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Cookies, comics, and chords

Three local entrepreneurs who have turned their hobby into a profession

By Michael Summers

michael_summers@fortwaynereader.com

Fort Wayne Reader

2007-06-05


How many times have you heard someone say they would love to have a job doing something they love? And I mean something they really love. Not just something they find interesting, challenging, or exciting — though of course, something you love probably involves all of those things, to some extent. But I mean something they really have a passion for.

A lot of us work and save our real interests for after business hours. For our feature story this issue, we talked to three people who turned their hobbies, their passions, or their obsessions into a full time, professional business. One of these companies just started, one is a growing business that’s been around for a few years, and the other is… well, frankly, enormous. What they all have in common is that they have their roots not necessarily as business ventures but as something these people loved to do.

Our interest in talking to these people was less in the mechanics of building their business as much as it was finding out how their relationship to their hobby/passion/obsession informed their decision to make a profession out of it, and how it may have changed now that they’re doing it for a living.

But, for those of you who want a little cheat sheet, here are some common things we found among the three company owners we talked to who turned their hobby in to a business.

1.) They all had an intimate, thorough knowledge of the particular field or industry they were entering in to.

2.) They all had some sort of business background. Even if they didn’t have a strict education in business, they at least knew how to buy, sell, and/or market their particular area.

3.) Their decision to start the business was based upon their experience as a customer. Basically, they looked at the business and thought “what do other people like me want?”


The Baker

Lots of people like to cook. Jenni Voors really likes to cook. She’s been cooking since she was five, often for family events. “It’s more of an obsession, really,” she laughs. “I have huge stacks of recipes and cookbooks, probably more than the library. It’s insane. Anywhere I see a recipe, I have to stop and look at it. That’s what I read in the checkout line.”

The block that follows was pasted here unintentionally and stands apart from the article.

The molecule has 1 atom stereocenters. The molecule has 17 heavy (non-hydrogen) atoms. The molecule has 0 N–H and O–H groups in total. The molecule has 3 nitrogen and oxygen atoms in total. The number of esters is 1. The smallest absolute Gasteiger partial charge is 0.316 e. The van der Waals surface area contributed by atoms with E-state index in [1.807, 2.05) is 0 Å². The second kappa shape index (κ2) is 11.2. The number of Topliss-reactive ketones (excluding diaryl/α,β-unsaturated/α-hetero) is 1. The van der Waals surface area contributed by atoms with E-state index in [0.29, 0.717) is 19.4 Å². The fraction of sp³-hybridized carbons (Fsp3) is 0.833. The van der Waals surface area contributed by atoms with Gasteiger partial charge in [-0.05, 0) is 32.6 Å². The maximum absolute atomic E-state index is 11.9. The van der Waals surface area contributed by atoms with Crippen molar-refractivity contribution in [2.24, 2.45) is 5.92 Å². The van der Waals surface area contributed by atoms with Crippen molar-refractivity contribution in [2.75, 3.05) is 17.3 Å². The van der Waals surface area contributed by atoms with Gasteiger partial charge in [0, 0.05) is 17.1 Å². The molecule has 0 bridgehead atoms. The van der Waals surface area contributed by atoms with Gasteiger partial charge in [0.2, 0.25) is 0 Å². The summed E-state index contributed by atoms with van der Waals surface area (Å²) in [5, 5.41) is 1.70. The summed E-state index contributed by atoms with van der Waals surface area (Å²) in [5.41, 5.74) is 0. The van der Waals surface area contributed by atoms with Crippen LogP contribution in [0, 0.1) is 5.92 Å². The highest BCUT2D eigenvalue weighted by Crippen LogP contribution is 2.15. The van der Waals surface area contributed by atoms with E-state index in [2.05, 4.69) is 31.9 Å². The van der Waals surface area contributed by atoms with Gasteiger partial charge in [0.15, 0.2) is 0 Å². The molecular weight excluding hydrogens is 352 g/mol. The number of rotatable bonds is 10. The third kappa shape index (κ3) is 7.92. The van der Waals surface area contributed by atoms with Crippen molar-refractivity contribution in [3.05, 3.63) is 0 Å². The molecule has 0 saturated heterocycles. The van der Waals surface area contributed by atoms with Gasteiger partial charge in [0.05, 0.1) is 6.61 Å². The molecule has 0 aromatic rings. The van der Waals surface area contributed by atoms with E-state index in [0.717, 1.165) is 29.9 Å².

Voors worked as a part-time cook or baker at a number of places — Breadcraft, the Three Rivers Co-Op, a local caterer — but her day job was in patient accounting at Parkview. She did that for 12 before she and her mother Cat Voors (formerly the director of the Fort Wayne Dance Collective) decided to open their own business late last year.

The result is Celebrations (www.celebrationsfw.com) , a specialty bakery and cafe located at 1123 East State Boulevard (near the intersection of East State and Crescent) that makes its own bread and desserts from scratch, serves breakfast and lunch, and offers catering and a number of other specialty services.

Voors and her mother had wanted their own business for a long time, but Celebrations came together very quickly. They found the location, and decided to do it. “I was working out of Breadcraft, and he decided to move away and sell his business,” Voors says. “I left Breadcraft October 31 and we opened December 4.”

Voors says they felt prepared for starting their own business — Jenni had an accounting background and was briefly in the School of Business at IPFW; Cat had run the Fort Wayne Dance Collective. “There’s a little bit of accounting in every recipe,” Voors says.

Still, there were some small things she had to give up now that she was no longer baking “for fun.” “I still keep it really high quality, made from scratch, but there are some things I can’t do when I’m doing mass quantity like this. It just takes too long. When I did it as a hobby, I would grind my own cinnamon. You can’t really do that when you make mass quantities of cinnamon rolls. I do still grind a lot of spices and chilies from whole, but cinnamon is one of the things that had to go.”

Of course, one of the keys to having a successful business is differentiating yourself from any competition. For Voors, that means not only using her own recipes and doing as much from scratch as possible, but offering the kind of customized catering she says she hasn’t found in many other places. So Celebrations doesn’t have a set catering menu; they write the menu for you. But this, of course, means more work. “They may want chicken, they may want shrimp… but every time I have to change it,” Voors says. “I still don’t want to set the menu, though. I don’t like that. I don’t want to pick from what they want to give me.”